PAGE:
Let $\Phi$ be the transplant of $|f|$. Assume that $\Phi<2$ on $I$. The transplant of $f$ is then just $F(t)=\Phi(t)e^{it}$. The key observation is the following: $$\int_I \log|2-F(t)|dt\ge \log 2(|I|-\pi).$$ Assuming that it is true, we conclude that the full integral of $\log|2-f|$ over the unit circle is at least $2/n$ times the sum of the right hand sides over the intervals corresponding to all arcs, which is $0$. On the other hand, if $a>1$, then $\log|2-af(0)|=\log|2-a|\log|2-f(0)|=\log|2-a|<0$, so $2-af$ 2-f$must have a root inside the disk and the maximum principle finishes the story. Now let us prove the observation claim. The only thing we really know about$\Phi$is that it is log-concave and, thereby, unimodal. Fortunately, that's all we need. So, in what follows,$\Phi$will be just any unimodal function on$I$with values in$[0,2]$. Since we can always extend$\Phi$by$0$outside$I$, we can switch to any larger interval we want without making the inequality easier. So, WLOG,$I=[-2\pi n-\frac\pi 2,2\pi n+\frac\pi 2]$Now, let us observe that for every fixed$t$, the integrand is minimized for$\Phi(t)=2\max(0,\cos t)$(that is just the nearest point on the line) and that the farther we go away from this optimal value, the larger the integrand is. Therefore, to minimize the left hand side, we need to stay as close to the black regime on the picture (the graph of$2\cos_+ t$) as we can. Suppose that the actual$\Phi$is given by the blue line. Then, replacing$\Phi$by the red line$\Psi$, we come closer to the optimum at every point. But the red line consists of several full periods (horizontal pieces) and several pieces that together constitute one full positive arc of$\cos t$. Now, each full period means running over some circle around the origin, so the average value of$\log|2-\Psi(t)e^{it}|$over each full period is exactly$\log 2$. At last, the$2\cos t$part gives$\int_0^\pi\log (2|\sin t|)dt=0$, which is exactly the loss of$\pi \log 2$compared to$\log 2$times its length$\pi$. That's it. Feel free to comment and/or ask questions. 5 posted full proof. Let's try to do things create a proof a la Koosis(we'll fail but we'll learn a couple of tricks on . All the way)techniques used below can be found in his book "The Logarithmic Integral". Put Take$f(z)=-\prod_j(1-z/z_j)^{p_j}$. a>1$ and put $f(z)=a\prod_j(1+z/z_j)^{p_j}$. That is a nice analytic function and, while its absolute value is somewhat hard to understand, its argument is very simple: it is an $n$-piece piecewise linear function on $[0,2\pi]$ the circle with slope $\frac 12 n$ (with respect to the usual circle length) and jumps at arguments of $z_j$. Now, consider Let $g(z)=1+\frac 12f(z)$. If there are no zeroes inside I$be the circle (otherwise we are done by image of one of the maximum principle), we must have arcs between two adjacent points$\int_0^{2\pi}\log|g(e^{it}|dt=-2\pi\log 2$, z_j$ and $z_{j+1}$ under the same as for mapping $f(z)=z-1$. Now observe that if we know z\mapsto \operatorname{arg}f(z)$. We can transplant all functions defined on the argument circle arc$\sigma$of [z_j,z_{j+1}]$ to $f$ alone, we already know I$using this mapping. Note that$\log|g|\ge \log|\frac{e^{2i\sigma}-1}2|$, which is always the equality for$z-1$. Also, integral of any function over the smaller arc with respect to the argument circle length is ($\mod 2\pi$), the less just$2/n$times the bound is. So, it will be nice integral of its transplant over$I$with respect to compare the distribution functionsline length. Let$z-1$gives just \Phi$ be the uniform distribution transplant of argument $|f|$. Assume that $\Phi<2$ on $[-\pi/2,\pi/2]$ with density I$. The transplant of$2$. If the run for each piece f$ is at most then just $2\pi$, F(t)=\Phi(t)e^{it}$. The key observation is the following:\int_I \log|2-F(t)|dt\ge \log 2(|I|-\pi).Assuming that it is true, we can say conclude that the preimage of the interval full integral of length$L$centered at$0$\log|2-f|$ over the unit circle is at most least $2L$ ($n$ 2/n$times the sum of the right hand sides over the intervals corresponding to all arcs, which is$2L/n$on each due to 0$. On the slope). Soother hand, if the angles between adjacent points are all less than $4\pi/n$, we are in good shape. This takes care of a>1$, then$n\le 5$because \log|2-af(0)|=\log|2-a|<0$, so $(2\sin\frac\pi 5)^5>2$. Otherwise we still can say that 2-af$must have a root inside the preimage is of length at most$4L$doubling disk and the possible value of maximum principle finishes the integral (which story. Now let us prove the observation claim. The only thing we really know about$\Phi$is crude that it is log-concave andbad, but youthereby, probablyunimodal. Fortunately, want that's all or nothingwe need. So, so I'll not try in what follows,$\Phi$will be just any unimodal function on$I$with values in$[0,2]$. Since we can always extend$\Phi$by$0$outside$I$, we can switch to squeeze epsilons)any larger interval we want without making the inequality easier. Note that this estimate So, WLOG,$-4\pi\log 2$works I=[-2\pi n-\frac\pi 2,2\pi n+\frac\pi 2]$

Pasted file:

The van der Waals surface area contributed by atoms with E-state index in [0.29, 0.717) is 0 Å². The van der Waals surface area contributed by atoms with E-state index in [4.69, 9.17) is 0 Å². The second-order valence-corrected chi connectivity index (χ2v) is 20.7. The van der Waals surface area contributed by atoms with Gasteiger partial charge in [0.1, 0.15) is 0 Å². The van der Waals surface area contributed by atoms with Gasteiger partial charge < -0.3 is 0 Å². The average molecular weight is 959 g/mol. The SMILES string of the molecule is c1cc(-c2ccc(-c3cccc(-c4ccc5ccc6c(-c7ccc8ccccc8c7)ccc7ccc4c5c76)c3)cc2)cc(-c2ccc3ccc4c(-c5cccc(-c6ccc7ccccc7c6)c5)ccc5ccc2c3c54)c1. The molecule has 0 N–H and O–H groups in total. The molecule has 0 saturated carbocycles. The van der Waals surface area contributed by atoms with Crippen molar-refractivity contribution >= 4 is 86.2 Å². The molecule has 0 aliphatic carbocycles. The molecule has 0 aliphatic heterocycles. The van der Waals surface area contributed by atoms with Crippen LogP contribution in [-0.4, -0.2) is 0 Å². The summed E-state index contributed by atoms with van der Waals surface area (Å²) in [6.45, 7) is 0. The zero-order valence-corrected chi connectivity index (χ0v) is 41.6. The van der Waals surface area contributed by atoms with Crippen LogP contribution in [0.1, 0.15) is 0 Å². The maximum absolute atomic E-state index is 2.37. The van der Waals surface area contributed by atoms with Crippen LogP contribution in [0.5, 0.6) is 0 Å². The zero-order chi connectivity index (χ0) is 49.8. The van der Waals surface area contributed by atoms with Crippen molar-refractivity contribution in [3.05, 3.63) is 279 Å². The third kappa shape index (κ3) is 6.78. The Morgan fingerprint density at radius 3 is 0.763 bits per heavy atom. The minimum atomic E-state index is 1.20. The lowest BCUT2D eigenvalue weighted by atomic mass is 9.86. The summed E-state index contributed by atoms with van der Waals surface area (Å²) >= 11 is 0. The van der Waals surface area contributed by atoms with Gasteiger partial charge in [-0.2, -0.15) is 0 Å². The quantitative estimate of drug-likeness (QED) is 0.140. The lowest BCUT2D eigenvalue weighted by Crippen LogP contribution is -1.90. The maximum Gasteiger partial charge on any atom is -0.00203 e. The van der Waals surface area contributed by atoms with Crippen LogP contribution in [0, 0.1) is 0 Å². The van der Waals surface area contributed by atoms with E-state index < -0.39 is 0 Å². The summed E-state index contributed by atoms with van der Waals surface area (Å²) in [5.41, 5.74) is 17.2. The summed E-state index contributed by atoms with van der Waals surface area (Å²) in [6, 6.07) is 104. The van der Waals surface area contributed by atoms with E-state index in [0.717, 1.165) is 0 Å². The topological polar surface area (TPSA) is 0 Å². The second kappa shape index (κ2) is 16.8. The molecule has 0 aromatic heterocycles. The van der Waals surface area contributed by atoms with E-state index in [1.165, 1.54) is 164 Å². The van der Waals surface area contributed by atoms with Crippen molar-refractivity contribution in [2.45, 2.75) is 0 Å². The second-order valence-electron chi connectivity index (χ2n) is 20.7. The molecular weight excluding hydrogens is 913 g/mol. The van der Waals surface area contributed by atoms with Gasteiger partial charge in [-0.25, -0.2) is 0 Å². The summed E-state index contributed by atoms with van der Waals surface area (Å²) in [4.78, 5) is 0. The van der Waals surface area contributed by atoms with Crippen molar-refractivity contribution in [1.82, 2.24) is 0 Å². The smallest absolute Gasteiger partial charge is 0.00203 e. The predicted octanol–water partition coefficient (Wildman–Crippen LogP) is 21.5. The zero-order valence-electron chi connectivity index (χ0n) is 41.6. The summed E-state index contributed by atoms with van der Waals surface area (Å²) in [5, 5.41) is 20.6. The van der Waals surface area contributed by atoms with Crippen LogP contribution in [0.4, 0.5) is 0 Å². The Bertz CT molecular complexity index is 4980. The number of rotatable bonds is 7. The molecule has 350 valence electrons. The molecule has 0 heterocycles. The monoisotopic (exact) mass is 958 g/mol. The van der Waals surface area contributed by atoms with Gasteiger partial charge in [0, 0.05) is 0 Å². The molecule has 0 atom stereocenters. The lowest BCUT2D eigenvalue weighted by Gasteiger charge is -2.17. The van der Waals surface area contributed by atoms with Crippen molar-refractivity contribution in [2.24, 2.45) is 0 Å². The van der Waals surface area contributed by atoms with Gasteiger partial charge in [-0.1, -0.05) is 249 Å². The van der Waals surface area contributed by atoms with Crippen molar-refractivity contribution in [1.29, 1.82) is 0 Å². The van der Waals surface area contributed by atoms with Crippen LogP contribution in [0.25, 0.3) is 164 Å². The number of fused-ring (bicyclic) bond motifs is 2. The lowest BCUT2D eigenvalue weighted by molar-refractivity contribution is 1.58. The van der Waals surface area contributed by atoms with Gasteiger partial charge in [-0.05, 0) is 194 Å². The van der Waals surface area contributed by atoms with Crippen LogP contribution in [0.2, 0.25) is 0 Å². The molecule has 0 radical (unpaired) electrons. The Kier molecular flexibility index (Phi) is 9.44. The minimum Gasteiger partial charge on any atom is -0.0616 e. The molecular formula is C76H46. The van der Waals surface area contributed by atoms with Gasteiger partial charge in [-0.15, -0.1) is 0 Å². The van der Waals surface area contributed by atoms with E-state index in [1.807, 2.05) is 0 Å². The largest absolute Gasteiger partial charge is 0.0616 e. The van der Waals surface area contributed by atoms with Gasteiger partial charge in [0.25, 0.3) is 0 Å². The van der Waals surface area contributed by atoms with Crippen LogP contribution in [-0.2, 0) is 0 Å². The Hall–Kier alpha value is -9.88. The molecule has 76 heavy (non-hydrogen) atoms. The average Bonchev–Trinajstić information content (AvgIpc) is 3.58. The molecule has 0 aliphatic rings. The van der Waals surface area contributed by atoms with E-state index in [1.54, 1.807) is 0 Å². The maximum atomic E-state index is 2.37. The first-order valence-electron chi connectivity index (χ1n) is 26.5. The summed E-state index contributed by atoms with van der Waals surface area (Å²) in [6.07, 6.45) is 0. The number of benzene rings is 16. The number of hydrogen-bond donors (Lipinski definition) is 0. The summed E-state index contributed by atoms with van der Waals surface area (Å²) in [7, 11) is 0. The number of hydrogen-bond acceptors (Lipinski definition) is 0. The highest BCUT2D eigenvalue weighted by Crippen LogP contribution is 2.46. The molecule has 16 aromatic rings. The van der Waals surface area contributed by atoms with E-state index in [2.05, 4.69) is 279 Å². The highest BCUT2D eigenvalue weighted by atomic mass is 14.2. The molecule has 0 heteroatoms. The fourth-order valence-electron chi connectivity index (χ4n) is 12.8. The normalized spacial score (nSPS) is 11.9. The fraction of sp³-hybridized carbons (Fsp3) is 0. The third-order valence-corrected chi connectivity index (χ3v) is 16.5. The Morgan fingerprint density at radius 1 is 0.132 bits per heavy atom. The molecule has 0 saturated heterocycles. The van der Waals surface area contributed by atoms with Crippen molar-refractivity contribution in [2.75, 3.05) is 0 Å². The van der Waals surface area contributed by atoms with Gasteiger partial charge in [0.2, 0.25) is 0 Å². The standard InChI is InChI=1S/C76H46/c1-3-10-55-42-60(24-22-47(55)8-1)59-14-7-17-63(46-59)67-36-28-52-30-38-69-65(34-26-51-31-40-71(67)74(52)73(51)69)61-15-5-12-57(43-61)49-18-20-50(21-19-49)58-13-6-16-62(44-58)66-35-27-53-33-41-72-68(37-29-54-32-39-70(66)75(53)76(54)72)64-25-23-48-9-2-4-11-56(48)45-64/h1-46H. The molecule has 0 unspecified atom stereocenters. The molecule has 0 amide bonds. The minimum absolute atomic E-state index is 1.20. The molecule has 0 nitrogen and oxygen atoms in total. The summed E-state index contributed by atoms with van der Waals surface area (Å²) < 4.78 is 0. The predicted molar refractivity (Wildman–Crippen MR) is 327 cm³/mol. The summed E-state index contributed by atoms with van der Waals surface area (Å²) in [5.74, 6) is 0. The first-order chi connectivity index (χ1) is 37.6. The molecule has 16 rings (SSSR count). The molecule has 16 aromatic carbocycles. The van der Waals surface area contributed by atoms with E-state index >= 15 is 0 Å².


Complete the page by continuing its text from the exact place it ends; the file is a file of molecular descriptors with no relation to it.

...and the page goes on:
Now, let us observe that for every fixed $1+af$ just as well as t$, the integrand is minimized for$f$\Phi(t)=2\max(0,\cos t)$ (that is just the nearest point on the line) and that the farther we used go away from this optimal value, the argumentof $f$ only)larger the integrand is. ThusTherefore, if $a=\frac 34$to minimize the left hand side, we get a contradiction, so need to stay as close to the black regime on the picture (the graph of $4/3$ 2\cos_+ t$) as we can. Suppose that the actual$\Phi$is always yoursgiven by the blue line. At lastThen, if all jumps are replacing$\pi$(\Phi$ by the integer case; I'm aware red line $\Psi$, we come closer to the optimum at every point. But the red line consists of Vieta, several full periods (horizontal pieces) and several pieces that together constitute one full positive arc of course, but still)$\cos t$. Now, we have a perfect linear run if we care just about lines instead of rays when talking about argumenteach full period means running over some circle around the origin, so the distribution on lines average value of $\log|2-\Psi(t)e^{it}|$ over each full period is just perfect but some rays may be wrong.